Research Article| Volume 17, ISSUE 2, P252-263, March 1995

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Triamcinolone acetonide aqueous nasal spray in patients with seasonal ragweed allergic rhinitis: A placebo-controlled, double-blind study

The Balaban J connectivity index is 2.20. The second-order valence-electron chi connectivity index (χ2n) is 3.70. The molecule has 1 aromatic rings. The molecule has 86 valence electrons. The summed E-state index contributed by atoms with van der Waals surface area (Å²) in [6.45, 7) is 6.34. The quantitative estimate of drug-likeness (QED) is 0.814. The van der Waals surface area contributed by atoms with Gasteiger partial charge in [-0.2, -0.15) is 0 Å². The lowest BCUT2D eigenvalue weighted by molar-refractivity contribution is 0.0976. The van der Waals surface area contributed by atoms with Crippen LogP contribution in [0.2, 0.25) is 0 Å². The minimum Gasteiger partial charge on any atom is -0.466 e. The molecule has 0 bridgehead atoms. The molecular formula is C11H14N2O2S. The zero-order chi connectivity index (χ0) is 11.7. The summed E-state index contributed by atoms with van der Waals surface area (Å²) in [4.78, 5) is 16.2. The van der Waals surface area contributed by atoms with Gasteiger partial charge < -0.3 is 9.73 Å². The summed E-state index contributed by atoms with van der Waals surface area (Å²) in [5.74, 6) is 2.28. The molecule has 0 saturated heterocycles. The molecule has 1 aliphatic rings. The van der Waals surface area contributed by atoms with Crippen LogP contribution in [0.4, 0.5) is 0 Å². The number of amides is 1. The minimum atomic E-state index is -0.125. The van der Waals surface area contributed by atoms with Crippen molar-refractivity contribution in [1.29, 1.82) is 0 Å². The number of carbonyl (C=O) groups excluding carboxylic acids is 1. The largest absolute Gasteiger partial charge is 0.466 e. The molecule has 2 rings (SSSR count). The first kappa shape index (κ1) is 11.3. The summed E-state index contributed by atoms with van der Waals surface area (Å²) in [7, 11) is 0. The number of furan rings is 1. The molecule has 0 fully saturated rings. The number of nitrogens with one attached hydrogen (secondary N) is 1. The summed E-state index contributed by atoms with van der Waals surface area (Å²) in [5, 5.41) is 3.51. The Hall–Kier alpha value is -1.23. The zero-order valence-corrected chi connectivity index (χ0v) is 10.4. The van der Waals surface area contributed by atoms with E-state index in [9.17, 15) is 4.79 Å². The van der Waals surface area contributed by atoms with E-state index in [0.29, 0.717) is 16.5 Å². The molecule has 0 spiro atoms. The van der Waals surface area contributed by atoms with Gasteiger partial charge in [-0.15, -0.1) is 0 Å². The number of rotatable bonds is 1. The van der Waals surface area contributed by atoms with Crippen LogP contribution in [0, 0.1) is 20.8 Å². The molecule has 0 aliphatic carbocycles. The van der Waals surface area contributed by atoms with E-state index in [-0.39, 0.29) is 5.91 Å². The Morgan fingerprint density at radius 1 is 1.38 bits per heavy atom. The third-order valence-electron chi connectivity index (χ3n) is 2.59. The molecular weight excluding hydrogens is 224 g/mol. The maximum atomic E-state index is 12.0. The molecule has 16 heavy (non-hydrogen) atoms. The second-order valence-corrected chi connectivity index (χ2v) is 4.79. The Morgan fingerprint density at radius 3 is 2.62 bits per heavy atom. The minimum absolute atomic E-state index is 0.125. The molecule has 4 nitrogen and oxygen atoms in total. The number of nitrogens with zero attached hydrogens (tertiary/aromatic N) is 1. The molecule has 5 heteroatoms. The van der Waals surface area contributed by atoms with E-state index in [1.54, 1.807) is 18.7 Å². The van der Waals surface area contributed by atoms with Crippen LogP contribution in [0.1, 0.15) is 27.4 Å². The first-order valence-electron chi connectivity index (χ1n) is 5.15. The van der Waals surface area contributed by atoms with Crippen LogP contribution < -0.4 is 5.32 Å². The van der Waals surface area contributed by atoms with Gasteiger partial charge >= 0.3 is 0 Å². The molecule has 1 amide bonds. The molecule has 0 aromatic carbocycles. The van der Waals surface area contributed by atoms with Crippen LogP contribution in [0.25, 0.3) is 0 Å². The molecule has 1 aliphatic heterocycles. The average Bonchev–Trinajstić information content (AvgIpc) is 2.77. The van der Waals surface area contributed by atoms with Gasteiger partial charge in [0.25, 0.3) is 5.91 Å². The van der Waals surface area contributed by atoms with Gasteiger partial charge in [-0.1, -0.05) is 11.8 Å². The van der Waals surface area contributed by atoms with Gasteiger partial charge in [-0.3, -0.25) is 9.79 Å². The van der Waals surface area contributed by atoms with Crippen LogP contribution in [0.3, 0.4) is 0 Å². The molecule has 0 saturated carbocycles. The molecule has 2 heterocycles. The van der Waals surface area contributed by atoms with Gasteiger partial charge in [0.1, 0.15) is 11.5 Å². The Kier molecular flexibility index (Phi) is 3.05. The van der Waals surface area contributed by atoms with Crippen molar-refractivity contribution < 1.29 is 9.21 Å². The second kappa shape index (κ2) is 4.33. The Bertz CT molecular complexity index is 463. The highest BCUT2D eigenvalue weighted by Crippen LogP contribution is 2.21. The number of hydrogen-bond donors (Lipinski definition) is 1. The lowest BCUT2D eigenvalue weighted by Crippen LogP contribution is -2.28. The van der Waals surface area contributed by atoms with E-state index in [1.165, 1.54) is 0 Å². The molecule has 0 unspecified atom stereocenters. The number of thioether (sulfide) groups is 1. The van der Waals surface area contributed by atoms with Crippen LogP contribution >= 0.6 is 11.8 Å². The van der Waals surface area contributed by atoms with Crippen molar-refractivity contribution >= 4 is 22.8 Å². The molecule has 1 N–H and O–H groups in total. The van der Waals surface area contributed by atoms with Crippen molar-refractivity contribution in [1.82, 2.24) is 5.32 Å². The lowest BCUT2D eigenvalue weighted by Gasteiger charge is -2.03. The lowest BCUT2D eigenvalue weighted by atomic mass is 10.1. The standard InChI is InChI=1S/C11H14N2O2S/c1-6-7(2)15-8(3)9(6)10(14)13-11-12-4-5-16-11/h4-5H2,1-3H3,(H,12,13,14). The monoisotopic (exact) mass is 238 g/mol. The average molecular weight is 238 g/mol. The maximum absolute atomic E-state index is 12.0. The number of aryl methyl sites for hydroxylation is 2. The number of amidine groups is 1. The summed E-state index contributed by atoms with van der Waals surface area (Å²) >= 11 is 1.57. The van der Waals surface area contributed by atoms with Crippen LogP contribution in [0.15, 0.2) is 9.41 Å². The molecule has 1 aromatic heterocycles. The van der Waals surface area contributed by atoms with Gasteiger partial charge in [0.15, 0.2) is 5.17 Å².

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      Because some patients may prefer aqueous nasal sprays and once-daily dosing for relief of seasonal allergic rhinitis symptoms, a new aqueous formulation of triamcinolone acetonide (TAA Aqueous) was developed. We conducted a randomized, placebo-controlled, double-blind study to compare the efficacy and safety of once-daily administration of 220 μg/d of TAA Aqueous for 1 week, followed by either 220 μg/d or 110 μg/d for an additional 2 weeks, with that of placebo in 429 patients with seasonal allergic rhinitis. Patients recorded the severity of symptoms (nasal stuffiness, discharge, sneezing, nasal index [the sum of the first three variables], nasal itching, and eye symptoms) on daily diary cards. Patients' and physicians' global evaluations of efficacy were made at the end of the 3-week study period. Both regimens of TAA Aqueous significantly improved symptoms compared with placebo at most time points. Patients demonstrated significant improvements in nasal symptoms as early as the first day of treatment (within 12 to 16 hours based on treatment in the morning and symptom assessment at bedtime). Although TAA Aqueous 220 μg/d provided numerically greater reductions in nasal symptoms compared with 110 μg/d, these differences in efficacy over the last 2 weeks were not statistically significant. The incidence of adverse effects with both TAA Aqueous regimens was low and comparable to that of placebo. In summary, during the first week of therapy, TAA Aqueous 220 μg/d significantly reduced nasal symptoms. During the last 2 weeks of therapy, the 110 μg/d regimen of TAA Aqueous was effective as continued therapy for most patients. Both the 110 μg/d and 220 μg/d regimens of TAA Aqueous provided significantly better relief of nasal symptoms than did placebo.
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